Some people might have issues with writing in XML/SGML like markup languages, but I do not; in fact, I feel more comfortable with DocBook, because there is *no* real presentational crap bloated into it, not to the level that HTML has been mutilated beyond permanent scaring... so yeah, I like it. Even better is being able to use DocBook with XSL/CSS related data to control the outputs. I'm a freak, I like to have central sources for documents, that I can keep under version control, unlike Word docs; and preferably a document that I can read, either in my text editor, a document viewer (ala PDF & PostScript), or copy/paste into a web page. DocBook is a very highly structured way of describing the contents of a document, which further mates well with my insane mind.

Likely I'll be writing new HOWTO, guides, manuals, reviews, and so on in DocBook; any pertinent documents in existence now, will likely be converted over to DocBook. I will probably write suitable stylesheets for creating posts on my Live Journal here, and forum posts in BB Code.

(no subject)
Big Boss
Today has been a fairly nice day, managed to get some stuff sorted on the net; helped a friend with her blog; finished reading an article on DocBook. Along the way, I also found a cool page on creating rounded corners in CSS, and remembered to add A List Apart to my feed reader, after stumbled across it again.

Ahh, foooooood time!!!!

Just how safe is SHA-1?

Q: How hard would it be to find collisions in SHA-1?
A: The reported attacks require an estimated work factor of 2^69 (approximately 590 billion billion) hash computations. While this is well beyond what is currently feasible using a normal computer, this is potentially feasible for attackers who have specialized hardware. For example, with 10,000 custom ASICs that can each perform 2 billion hash operations per second, the attack would take about one year. Computing improvements predicted by Moore 's Law will make the attack more practical over time, e.g. making it possible for a wide-spread Internet virus to use compromised computers to mount such attacks as well. Once a collision has been found, additional collisions can be found trivially by concatenating data to the matching messages.

-- source

I dunno about everyone else on planet earth, but I feel safe enough with that probability, at least until Independence Day arrives.

Writer's Block: My Favorite Apps
What are your favorite web or mobile apps? Which ones do you use everyday?

Web applications are things that can either be awesome or truly disappointing, most fall some where in between for one reason or another. In particular, there support for sane web browsing ;).

From the apps I use every day, I would have to say that my favourite is Google Web Search, if that actually counts :-P. The reason being, Google uses a nice AJAX system for suggesting search terms—which can be helpful when you're not sure exactly what you're gonna type next. On top of that, the search results are often excellent (in proportion to your query terms). unlike some sites hosting web search engines, Google doesn't try to be an all in one portal --- it's just a search engine! With lovely tabs to other resources ;). Microsoft/Bing has even gone this wrote as well. For those that want a more portal like page, you can build your own with iGoogle personalised pages instead of relying on a generalised one (Ala MSN classic).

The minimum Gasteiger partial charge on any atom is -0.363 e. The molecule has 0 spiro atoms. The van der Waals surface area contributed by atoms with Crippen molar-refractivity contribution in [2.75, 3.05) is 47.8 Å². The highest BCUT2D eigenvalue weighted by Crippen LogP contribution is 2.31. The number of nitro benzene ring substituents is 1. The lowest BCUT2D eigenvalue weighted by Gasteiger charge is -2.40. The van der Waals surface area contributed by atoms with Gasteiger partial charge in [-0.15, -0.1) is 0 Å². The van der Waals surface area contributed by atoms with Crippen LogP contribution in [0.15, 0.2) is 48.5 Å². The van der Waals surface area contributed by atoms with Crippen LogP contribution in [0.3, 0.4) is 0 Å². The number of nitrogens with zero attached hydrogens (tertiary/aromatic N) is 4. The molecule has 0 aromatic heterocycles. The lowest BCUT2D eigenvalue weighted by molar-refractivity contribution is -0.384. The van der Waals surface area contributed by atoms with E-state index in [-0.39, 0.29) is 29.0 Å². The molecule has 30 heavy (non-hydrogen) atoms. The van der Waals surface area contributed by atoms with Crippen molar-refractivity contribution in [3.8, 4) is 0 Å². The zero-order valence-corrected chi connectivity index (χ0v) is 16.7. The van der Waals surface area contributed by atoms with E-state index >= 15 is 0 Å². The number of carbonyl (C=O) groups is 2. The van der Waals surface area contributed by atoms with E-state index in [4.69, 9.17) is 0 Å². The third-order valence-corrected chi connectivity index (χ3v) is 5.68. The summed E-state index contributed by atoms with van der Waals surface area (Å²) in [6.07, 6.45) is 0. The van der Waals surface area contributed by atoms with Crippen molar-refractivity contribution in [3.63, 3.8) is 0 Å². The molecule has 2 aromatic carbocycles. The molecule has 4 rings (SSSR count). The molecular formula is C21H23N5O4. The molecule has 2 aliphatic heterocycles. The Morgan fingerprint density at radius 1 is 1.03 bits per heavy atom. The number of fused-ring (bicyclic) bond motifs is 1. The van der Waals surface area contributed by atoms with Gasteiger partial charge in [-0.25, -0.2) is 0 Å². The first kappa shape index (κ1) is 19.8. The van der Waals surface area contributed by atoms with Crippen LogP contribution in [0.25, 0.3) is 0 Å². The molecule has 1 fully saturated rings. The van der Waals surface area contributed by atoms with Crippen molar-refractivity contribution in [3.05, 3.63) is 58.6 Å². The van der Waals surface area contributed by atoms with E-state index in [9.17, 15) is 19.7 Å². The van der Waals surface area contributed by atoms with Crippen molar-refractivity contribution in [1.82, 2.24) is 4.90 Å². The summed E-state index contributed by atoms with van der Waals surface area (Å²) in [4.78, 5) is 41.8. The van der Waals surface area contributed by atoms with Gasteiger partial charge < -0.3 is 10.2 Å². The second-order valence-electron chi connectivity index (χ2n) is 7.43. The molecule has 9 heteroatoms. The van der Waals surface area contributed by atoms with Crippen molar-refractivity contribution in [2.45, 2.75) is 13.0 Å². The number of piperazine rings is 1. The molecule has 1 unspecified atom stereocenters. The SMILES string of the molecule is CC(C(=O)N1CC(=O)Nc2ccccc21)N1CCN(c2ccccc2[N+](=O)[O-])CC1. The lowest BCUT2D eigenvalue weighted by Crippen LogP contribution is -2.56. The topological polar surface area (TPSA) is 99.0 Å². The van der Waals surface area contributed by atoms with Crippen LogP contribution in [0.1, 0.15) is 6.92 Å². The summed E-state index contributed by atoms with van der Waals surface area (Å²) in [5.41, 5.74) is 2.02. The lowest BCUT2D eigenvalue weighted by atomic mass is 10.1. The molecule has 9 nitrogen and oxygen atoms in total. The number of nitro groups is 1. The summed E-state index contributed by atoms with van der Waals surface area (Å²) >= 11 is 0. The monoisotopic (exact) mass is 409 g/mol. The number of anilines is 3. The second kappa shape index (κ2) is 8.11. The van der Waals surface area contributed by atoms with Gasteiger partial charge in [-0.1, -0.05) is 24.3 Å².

In terms of web apps, in the more modern rich user experience sense, I'm not sure if I really do have a favourite. Every day, I use Googles Mail, Groups, and Talk (XMMP) systems; several flavour of phpBB and vBulletin forum; not to mention extensive utilisation of Wikimedia and (from services. Perhaps, Google Mail, Docs, and Reader are the modern web apps that I favour the most. I like them, because Google takes a more minimalist yet distinctive approach to developing their apps, yet they are often fully featured. Google Reader for example, the only areas for improvement I can see, is support for themes and even more optimization for speed; nether of which are required to enjoy the experience.

Lately, I've been using rtm, which is arguably the best designed web app created to date! It combines all the attractiveness of a good web app, into an easy to use — self documenting package. Complete with keyboard shortcuts! The ability to integrate both GTalk and RTM into GMail with ease, is a massive perk.

To few web apps these days realise that the old school design rules still ring on home. Revised, I would say these are what most people forget:

  1. Users have more to do in their lives, then just run your stupid app

  2. It's shouldn't (strictly) be necessary to visit the website to use it

  3. If it looks like an app, it should act like an app not something alien

  4. It shouldn't matter what browser is, as long as it follows the standard

Point 1 is something the folks at RealPlayer and PlayXpert should really take to heart, seriously now!

While point 2, is best exemplified by software such as RTM and GMail—both integrate quite well into other websites, and in Googles case, to most desktop software.

The third point being, if it looks like a program, it should act like one: the fact that it's running inside a web browser that is using a desktop widget toolkit, instead of running stand alone in a desktop widget toolkit, shouldn't matter very much—learn about the principle of least astonishment, and take it to heart!

Fourth, brings to mind a time that I stopped by a Yahoo! video page when responding through a thread in The result was humorous: Yahoo told me that my Operating System (FreeBSD) and Web browser (Firefox) were upsupported, suggested that I download a supported browser like IE or Firefox, then went on to proclaim that I was missing Windows Media Player and Adobe Flash plugins, never mind the fact that my web browser is configured to use the MPlayer plugin to handle Windows Media 8=). I assume their website has changed for the better in the years following: but it shows an important lesson. Don't blacklist usability, smartlist accessibility. If it's unsupported, downgrade intelligently and warn the user unobtrusively that their setup is missing XYZ functionality, don't just send them to /dev/null because they don't meet your expectations of Joe & Jane user.

If people did that in a desktop program, like Microsoft Office, a company might go out of business or lose market share to wiser competitors ^_^. Sheesh, I wonder how many ignorant webmonkies have used user agent detection or faulty CSS files when wiser work arounds were (and are) available.

One reason that I often favour Googles web applications, they tend to work well and stay the hell out of my way. I've yet to see any of them do anything truly stupid or grandiosely insulting.

Interesting tidbit: A Stick Figure Guide to the Advanced Encryption Standard (AES)

Shared from Google Reader

A Stick Figure Guide to the Advanced Encryption Standard (AES)—hubertf's NetBSD blog

The was strangely enjoyable!